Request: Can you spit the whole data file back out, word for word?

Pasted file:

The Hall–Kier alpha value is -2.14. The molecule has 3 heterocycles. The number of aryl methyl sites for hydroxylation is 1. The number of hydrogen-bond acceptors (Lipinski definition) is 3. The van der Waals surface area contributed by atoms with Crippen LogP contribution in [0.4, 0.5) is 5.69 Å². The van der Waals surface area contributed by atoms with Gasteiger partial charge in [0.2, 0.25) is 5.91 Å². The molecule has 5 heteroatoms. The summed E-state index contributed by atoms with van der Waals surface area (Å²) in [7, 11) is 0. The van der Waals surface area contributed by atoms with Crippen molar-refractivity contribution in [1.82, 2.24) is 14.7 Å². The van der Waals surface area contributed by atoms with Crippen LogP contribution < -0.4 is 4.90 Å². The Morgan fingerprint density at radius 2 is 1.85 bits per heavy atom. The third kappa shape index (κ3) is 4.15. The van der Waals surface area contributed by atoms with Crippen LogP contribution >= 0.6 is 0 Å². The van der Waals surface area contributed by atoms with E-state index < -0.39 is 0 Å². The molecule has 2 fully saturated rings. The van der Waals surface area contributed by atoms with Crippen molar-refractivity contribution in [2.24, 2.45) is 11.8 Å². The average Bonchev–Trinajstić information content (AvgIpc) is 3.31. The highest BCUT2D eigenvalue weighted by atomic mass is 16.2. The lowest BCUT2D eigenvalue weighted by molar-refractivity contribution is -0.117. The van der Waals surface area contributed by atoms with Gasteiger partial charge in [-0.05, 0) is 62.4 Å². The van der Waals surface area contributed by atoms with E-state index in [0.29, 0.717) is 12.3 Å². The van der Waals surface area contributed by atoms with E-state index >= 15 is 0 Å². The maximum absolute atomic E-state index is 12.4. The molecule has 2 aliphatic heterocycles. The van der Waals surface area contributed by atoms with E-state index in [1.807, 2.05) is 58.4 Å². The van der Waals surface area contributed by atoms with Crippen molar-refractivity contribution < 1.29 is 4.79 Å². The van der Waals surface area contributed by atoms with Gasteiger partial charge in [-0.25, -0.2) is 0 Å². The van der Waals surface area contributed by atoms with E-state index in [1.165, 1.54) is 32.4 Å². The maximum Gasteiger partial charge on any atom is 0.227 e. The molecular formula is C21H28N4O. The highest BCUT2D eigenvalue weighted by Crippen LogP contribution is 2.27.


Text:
The Hall–Kier alpha value is -2.14. The molecule has 3 heterocycles. The number of aryl methyl sites for hydroxylation is 1. The number of hydrogen-bond acceptors (Lipinski definition) is 3. The van der Waals surface area contributed by atoms with Crippen LogP contribution in [0.4, 0.5) is 5.69 Å². The van der Waals surface area contributed by atoms with Gasteiger partial charge in [0.2, 0.25) is 5.91 Å². The molecule has 5 heteroatoms. The summed E-state index contributed by atoms with van der Waals surface area (Å²) in [7, 11) is 0. The van der Waals surface area contributed by atoms with Crippen molar-refractivity contribution in [1.82, 2.24) is 14.7 Å². The van der Waals surface area contributed by atoms with Crippen LogP contribution < -0.4 is 4.90 Å². The Morgan fingerprint density at radius 2 is 1.85 bits per heavy atom. The third kappa shape index (κ3) is 4.15. The van der Waals surface area contributed by atoms with Crippen LogP contribution >= 0.6 is 0 Å². The van der Waals surface area contributed by atoms with E-state index < -0.39 is 0 Å². The molecule has 2 fully saturated rings. The van der Waals surface area contributed by atoms with Crippen molar-refractivity contribution in [2.24, 2.45) is 11.8 Å². The average Bonchev–Trinajstić information content (AvgIpc) is 3.31. The highest BCUT2D eigenvalue weighted by atomic mass is 16.2. The lowest BCUT2D eigenvalue weighted by molar-refractivity contribution is -0.117. The van der Waals surface area contributed by atoms with Gasteiger partial charge in [-0.05, 0) is 62.4 Å². The van der Waals surface area contributed by atoms with E-state index in [0.29, 0.717) is 12.3 Å². The van der Waals surface area contributed by atoms with E-state index >= 15 is 0 Å². The maximum absolute atomic E-state index is 12.4. The molecule has 2 aliphatic heterocycles. The van der Waals surface area contributed by atoms with E-state index in [1.807, 2.05) is 58.4 Å². The van der Waals surface area contributed by atoms with Crippen molar-refractivity contribution < 1.29 is 4.79 Å². The van der Waals surface area contributed by atoms with Gasteiger partial charge in [-0.25, -0.2) is 0 Å². The van der Waals surface area contributed by atoms with E-state index in [1.165, 1.54) is 32.4 Å². The maximum Gasteiger partial charge on any atom is 0.227 e. The molecular formula is C21H28N4O. The highest BCUT2D eigenvalue weighted by Crippen LogP contribution is 2.27.